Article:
Hamilton Grange Floorcloth Project
On September 17, 2011, the Hamilton Grange re-opened to the public. It had been closed for nearly five years, going through a move and an “extreme makeover” designed to make Alexander Hamilton’s* ‘Sweet Project’ look and feel as welcoming to us as it did to Hamilton and his family in 1802 when they moved in.
This is the most significant National Parks Service site in New York City.
This is the second move for the house; the first move occurred in 1889 across the street from the current site, loosing some architectural elements in the process. Now, located in Saint Nicolas Park, original details of the house such as the marvelous side porches have been restored to their 1802 form. These are accessed from a trio of floor level windows that can be walked through from the living room and dining room, which abut each porch. Another exceptional original detail is that the inside of the doors that access the living room and dining room from the entry halls are mirrored, reflecting the views outside the porches. In 1802, in the home’s original location, this view was the Harlem River on one side and the East River on the other.
In mid 2010, we were awarded the contract to make three floorcloths for the Grange - for the front and back entry hall and a side hall. The pattern is based on floorcloth remnant from the archive of the project’s architects and and is a version of a John Carwitham** pattern.
*Alexander Hamilton was the first United States Secretary of the Treasury, a Founding Father, and political philosopher.
**From John Carwitham’s 1739 publication, “Various Kinds of Floor Decorations.”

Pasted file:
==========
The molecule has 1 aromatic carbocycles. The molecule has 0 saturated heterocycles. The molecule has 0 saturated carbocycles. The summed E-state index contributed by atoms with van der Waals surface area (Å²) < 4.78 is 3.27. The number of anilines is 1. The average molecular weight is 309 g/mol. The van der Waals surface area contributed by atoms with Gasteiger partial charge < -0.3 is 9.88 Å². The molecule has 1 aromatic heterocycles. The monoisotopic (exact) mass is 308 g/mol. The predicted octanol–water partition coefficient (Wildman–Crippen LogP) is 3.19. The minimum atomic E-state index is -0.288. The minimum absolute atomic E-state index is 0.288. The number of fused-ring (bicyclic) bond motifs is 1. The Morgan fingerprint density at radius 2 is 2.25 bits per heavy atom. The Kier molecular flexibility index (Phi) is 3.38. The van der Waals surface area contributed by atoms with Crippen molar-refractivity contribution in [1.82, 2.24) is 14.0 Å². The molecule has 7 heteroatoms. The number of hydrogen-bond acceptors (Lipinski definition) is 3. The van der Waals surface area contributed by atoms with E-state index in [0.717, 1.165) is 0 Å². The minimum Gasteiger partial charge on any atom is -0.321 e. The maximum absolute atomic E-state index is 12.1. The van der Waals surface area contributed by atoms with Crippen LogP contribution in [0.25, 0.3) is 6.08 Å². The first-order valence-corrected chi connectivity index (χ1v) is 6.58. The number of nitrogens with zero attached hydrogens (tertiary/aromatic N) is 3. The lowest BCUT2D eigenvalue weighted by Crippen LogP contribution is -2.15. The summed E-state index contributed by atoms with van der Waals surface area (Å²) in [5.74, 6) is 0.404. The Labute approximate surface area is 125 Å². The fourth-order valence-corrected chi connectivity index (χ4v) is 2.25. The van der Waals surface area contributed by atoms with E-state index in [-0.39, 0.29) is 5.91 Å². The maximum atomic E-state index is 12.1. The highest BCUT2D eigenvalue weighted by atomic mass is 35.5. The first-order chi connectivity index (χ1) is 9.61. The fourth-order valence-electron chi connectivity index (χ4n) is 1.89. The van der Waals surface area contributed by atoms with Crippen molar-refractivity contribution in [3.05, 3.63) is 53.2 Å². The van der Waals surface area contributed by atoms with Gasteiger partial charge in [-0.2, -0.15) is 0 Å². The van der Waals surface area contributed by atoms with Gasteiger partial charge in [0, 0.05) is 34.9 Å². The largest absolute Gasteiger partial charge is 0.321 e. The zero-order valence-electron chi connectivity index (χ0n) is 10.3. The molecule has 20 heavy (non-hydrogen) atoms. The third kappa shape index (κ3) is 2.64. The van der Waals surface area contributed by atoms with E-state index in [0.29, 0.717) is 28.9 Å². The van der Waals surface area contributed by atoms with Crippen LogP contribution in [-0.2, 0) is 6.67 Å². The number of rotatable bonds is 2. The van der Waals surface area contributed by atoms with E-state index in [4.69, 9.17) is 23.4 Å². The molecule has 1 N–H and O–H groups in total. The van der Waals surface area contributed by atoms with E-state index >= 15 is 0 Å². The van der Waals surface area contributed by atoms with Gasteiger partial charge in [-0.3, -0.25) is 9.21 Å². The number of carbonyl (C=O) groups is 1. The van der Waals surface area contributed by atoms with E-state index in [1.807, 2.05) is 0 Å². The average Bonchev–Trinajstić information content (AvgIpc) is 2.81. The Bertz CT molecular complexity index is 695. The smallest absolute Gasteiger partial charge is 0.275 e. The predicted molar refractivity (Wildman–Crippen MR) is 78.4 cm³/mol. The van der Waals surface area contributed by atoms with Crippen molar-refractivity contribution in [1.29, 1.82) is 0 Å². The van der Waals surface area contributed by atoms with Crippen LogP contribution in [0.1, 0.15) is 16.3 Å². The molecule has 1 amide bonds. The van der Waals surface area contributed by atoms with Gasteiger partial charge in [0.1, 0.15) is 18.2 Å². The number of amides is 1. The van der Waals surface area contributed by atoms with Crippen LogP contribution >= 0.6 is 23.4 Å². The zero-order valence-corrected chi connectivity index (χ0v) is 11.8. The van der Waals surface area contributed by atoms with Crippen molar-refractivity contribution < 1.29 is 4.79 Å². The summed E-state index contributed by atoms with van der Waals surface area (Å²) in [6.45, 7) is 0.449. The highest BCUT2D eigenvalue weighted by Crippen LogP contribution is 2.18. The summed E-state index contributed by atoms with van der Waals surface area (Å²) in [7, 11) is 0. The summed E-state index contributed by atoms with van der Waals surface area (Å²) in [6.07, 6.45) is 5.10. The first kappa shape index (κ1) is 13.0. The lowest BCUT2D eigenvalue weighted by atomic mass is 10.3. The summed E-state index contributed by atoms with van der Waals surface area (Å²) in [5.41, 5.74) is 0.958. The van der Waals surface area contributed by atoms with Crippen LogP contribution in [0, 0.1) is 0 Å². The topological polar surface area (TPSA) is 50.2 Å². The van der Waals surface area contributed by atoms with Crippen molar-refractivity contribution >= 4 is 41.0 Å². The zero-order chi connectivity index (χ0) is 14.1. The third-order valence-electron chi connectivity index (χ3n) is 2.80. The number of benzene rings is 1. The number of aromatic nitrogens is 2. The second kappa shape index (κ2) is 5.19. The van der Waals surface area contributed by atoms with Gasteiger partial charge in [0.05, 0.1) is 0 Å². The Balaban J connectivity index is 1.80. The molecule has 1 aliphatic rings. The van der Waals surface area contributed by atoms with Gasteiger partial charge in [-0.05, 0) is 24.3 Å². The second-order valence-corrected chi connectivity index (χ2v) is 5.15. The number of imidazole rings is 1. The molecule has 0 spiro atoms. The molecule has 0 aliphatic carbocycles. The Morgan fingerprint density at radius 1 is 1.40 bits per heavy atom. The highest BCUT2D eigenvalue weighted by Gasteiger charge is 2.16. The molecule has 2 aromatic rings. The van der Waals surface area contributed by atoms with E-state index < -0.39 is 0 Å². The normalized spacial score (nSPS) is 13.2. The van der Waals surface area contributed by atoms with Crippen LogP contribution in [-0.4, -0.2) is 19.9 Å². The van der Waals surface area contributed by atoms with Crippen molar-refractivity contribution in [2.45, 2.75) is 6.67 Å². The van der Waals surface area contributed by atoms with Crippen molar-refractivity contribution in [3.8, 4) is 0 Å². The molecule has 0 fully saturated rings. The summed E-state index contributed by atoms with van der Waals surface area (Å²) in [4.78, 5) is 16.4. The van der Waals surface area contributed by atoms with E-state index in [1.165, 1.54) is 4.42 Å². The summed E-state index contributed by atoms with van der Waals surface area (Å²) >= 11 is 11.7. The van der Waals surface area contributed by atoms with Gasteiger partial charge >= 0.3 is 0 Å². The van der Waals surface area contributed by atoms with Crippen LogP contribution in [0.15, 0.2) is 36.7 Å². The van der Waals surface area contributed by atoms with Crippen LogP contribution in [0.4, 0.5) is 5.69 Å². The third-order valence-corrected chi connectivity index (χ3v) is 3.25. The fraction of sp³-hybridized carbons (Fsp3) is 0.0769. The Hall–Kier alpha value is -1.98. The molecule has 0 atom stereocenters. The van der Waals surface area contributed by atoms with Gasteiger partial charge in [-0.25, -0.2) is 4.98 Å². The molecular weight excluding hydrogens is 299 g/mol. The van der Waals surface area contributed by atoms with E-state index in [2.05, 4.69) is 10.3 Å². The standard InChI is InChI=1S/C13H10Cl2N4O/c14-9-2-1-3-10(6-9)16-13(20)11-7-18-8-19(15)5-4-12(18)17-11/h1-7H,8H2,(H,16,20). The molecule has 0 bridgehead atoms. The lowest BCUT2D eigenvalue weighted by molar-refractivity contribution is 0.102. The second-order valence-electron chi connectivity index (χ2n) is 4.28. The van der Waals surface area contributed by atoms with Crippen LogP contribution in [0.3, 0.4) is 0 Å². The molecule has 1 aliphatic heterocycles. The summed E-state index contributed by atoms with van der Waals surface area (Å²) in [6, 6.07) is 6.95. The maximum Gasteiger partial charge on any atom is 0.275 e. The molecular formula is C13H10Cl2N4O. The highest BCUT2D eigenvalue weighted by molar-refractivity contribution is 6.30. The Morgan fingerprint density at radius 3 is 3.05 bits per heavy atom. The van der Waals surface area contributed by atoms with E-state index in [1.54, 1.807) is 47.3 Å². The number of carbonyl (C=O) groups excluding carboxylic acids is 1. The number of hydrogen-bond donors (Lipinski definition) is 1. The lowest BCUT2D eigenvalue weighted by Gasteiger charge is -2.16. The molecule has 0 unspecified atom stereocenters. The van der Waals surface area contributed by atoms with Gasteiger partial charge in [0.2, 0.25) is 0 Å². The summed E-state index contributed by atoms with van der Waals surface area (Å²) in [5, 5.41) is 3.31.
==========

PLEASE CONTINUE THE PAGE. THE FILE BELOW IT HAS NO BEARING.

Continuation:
Here is a close up of our rendition of the pattern:
Here are a few photos of the floorcloths in production:
While we usually make “area rug” style floorcloths, that are hemmed and backed, the floorcloths for the Hamilton Grange are wall to wall. The two entry halls have an unusual arrowhead shape at each end, with angled doors leading into the dining and living rooms. We made the floorcloths in a rectangular shape, larger than the halls, so they could be positioned for pattern match, and cut to size on site when installed. Here are photos of the finished floorcloths.
The installation of the floorcloths, initially slated for early winter, took place in late June. Originally, local flooring installers were contracted to do the job, but for various reason we ended up performing the installations of the front and back entry hall ourselves, with assistance from Jeff, from the National Parks Service, while on a trip to New York. Jeff installed the side hall himself in late July.
Here are “before” photos of the front and back halls:
To the extent possible, the original floorboards have been used, and their position maintained. The floor, as no doubt it was originally, is somewhat uneven and pitched.
We used our heaviest grade canvas (#4 cotton duck, weighing 24 ounces per square yard) as the underlayment for the floorcloths. The canvas was laid in place and then stapled around the edges of the floor, and the excess was cut away. This was a somewhat tricky job, due to the fluting on the trim and the angles of the arrowhead end of the entry halls.
In order to fit the floorcloths, a template was painstakingly constructed of each hall by Jeff. The template was then placed on the rectangular floorcloth and the floorcloth was cut to exactly match the template.
If any clearance existed, the plan was to push the floorcloth under the baseboards, otherwise it was cut to the edge of the baseboard, so when it was initially placed in the hall, it wasnt a perfect fit.
At this point, the floorcloth was pushed into place and trimmed as needed. Once we had a good fit, it was glued to the edge of the underlayment to keep the edges from curling up over time.
For more information on Alexander Hamilton and the Grange, see the New York Times article on the reopening, published on September 15, 2011.
Update: On April 25th, 2012, we were awarded the the Lucy G Moses Preservation Award for our part in the Hamilton Grange preservation project!